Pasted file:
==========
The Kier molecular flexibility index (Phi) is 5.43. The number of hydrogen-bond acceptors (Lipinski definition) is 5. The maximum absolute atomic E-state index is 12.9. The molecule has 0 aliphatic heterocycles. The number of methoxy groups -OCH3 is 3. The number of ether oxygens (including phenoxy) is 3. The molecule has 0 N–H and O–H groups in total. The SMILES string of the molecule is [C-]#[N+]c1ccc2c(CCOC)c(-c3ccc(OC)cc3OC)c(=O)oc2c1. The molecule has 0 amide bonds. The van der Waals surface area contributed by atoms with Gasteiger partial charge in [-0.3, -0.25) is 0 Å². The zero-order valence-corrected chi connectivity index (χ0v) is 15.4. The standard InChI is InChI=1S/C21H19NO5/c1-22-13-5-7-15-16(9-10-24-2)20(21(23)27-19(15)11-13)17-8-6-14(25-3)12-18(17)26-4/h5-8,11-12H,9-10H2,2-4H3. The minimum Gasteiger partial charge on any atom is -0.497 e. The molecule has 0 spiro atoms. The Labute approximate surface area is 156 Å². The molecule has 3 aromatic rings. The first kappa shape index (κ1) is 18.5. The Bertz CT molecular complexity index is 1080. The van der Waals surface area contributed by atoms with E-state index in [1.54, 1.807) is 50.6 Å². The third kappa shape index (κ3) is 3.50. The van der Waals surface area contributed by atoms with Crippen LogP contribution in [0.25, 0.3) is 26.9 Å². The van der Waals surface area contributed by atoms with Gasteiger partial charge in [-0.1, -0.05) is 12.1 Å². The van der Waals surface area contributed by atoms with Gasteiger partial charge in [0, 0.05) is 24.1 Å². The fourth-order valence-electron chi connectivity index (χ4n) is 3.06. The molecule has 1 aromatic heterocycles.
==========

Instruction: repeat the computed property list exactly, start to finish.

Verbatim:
The Kier molecular flexibility index (Phi) is 5.43. The number of hydrogen-bond acceptors (Lipinski definition) is 5. The maximum absolute atomic E-state index is 12.9. The molecule has 0 aliphatic heterocycles. The number of methoxy groups -OCH3 is 3. The number of ether oxygens (including phenoxy) is 3. The molecule has 0 N–H and O–H groups in total. The SMILES string of the molecule is [C-]#[N+]c1ccc2c(CCOC)c(-c3ccc(OC)cc3OC)c(=O)oc2c1. The molecule has 0 amide bonds. The van der Waals surface area contributed by atoms with Gasteiger partial charge in [-0.3, -0.25) is 0 Å². The zero-order valence-corrected chi connectivity index (χ0v) is 15.4. The standard InChI is InChI=1S/C21H19NO5/c1-22-13-5-7-15-16(9-10-24-2)20(21(23)27-19(15)11-13)17-8-6-14(25-3)12-18(17)26-4/h5-8,11-12H,9-10H2,2-4H3. The minimum Gasteiger partial charge on any atom is -0.497 e. The molecule has 0 spiro atoms. The Labute approximate surface area is 156 Å². The molecule has 3 aromatic rings. The first kappa shape index (κ1) is 18.5. The Bertz CT molecular complexity index is 1080. The van der Waals surface area contributed by atoms with E-state index in [1.54, 1.807) is 50.6 Å². The third kappa shape index (κ3) is 3.50. The van der Waals surface area contributed by atoms with Crippen LogP contribution in [0.25, 0.3) is 26.9 Å². The van der Waals surface area contributed by atoms with Gasteiger partial charge in [-0.1, -0.05) is 12.1 Å². The van der Waals surface area contributed by atoms with Gasteiger partial charge in [0, 0.05) is 24.1 Å². The fourth-order valence-electron chi connectivity index (χ4n) is 3.06. The molecule has 1 aromatic heterocycles.